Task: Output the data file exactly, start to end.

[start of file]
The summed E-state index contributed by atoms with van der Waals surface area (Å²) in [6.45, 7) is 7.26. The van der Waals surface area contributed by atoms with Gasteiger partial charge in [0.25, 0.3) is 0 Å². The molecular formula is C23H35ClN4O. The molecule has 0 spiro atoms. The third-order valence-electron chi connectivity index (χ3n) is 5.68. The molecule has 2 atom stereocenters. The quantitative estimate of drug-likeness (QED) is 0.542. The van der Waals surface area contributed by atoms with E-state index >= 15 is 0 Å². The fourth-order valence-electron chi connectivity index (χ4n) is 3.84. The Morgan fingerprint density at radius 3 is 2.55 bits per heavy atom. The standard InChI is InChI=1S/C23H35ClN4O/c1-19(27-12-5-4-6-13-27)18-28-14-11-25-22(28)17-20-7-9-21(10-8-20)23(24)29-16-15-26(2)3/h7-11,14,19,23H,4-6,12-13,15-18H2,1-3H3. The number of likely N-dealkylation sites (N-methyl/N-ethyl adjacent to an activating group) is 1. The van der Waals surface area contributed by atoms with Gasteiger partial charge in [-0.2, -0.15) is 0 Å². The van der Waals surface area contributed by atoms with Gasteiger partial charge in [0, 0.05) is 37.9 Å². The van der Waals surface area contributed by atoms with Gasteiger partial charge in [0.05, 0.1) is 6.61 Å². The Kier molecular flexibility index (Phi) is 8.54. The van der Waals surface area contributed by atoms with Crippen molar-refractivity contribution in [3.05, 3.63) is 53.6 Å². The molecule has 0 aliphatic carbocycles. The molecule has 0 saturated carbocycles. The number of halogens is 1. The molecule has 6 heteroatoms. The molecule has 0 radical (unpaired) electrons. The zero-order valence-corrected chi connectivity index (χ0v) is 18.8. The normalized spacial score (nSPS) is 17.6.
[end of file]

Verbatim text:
The summed E-state index contributed by atoms with van der Waals surface area (Å²) in [6.45, 7) is 7.26. The van der Waals surface area contributed by atoms with Gasteiger partial charge in [0.25, 0.3) is 0 Å². The molecular formula is C23H35ClN4O. The molecule has 0 spiro atoms. The third-order valence-electron chi connectivity index (χ3n) is 5.68. The molecule has 2 atom stereocenters. The quantitative estimate of drug-likeness (QED) is 0.542. The van der Waals surface area contributed by atoms with E-state index >= 15 is 0 Å². The fourth-order valence-electron chi connectivity index (χ4n) is 3.84. The Morgan fingerprint density at radius 3 is 2.55 bits per heavy atom. The standard InChI is InChI=1S/C23H35ClN4O/c1-19(27-12-5-4-6-13-27)18-28-14-11-25-22(28)17-20-7-9-21(10-8-20)23(24)29-16-15-26(2)3/h7-11,14,19,23H,4-6,12-13,15-18H2,1-3H3. The number of likely N-dealkylation sites (N-methyl/N-ethyl adjacent to an activating group) is 1. The van der Waals surface area contributed by atoms with Gasteiger partial charge in [-0.2, -0.15) is 0 Å². The van der Waals surface area contributed by atoms with Gasteiger partial charge in [0, 0.05) is 37.9 Å². The van der Waals surface area contributed by atoms with Gasteiger partial charge in [0.05, 0.1) is 6.61 Å². The Kier molecular flexibility index (Phi) is 8.54. The van der Waals surface area contributed by atoms with Crippen molar-refractivity contribution in [3.05, 3.63) is 53.6 Å². The molecule has 0 aliphatic carbocycles. The molecule has 0 saturated carbocycles. The number of halogens is 1. The molecule has 6 heteroatoms. The molecule has 0 radical (unpaired) electrons. The zero-order valence-corrected chi connectivity index (χ0v) is 18.8. The normalized spacial score (nSPS) is 17.6.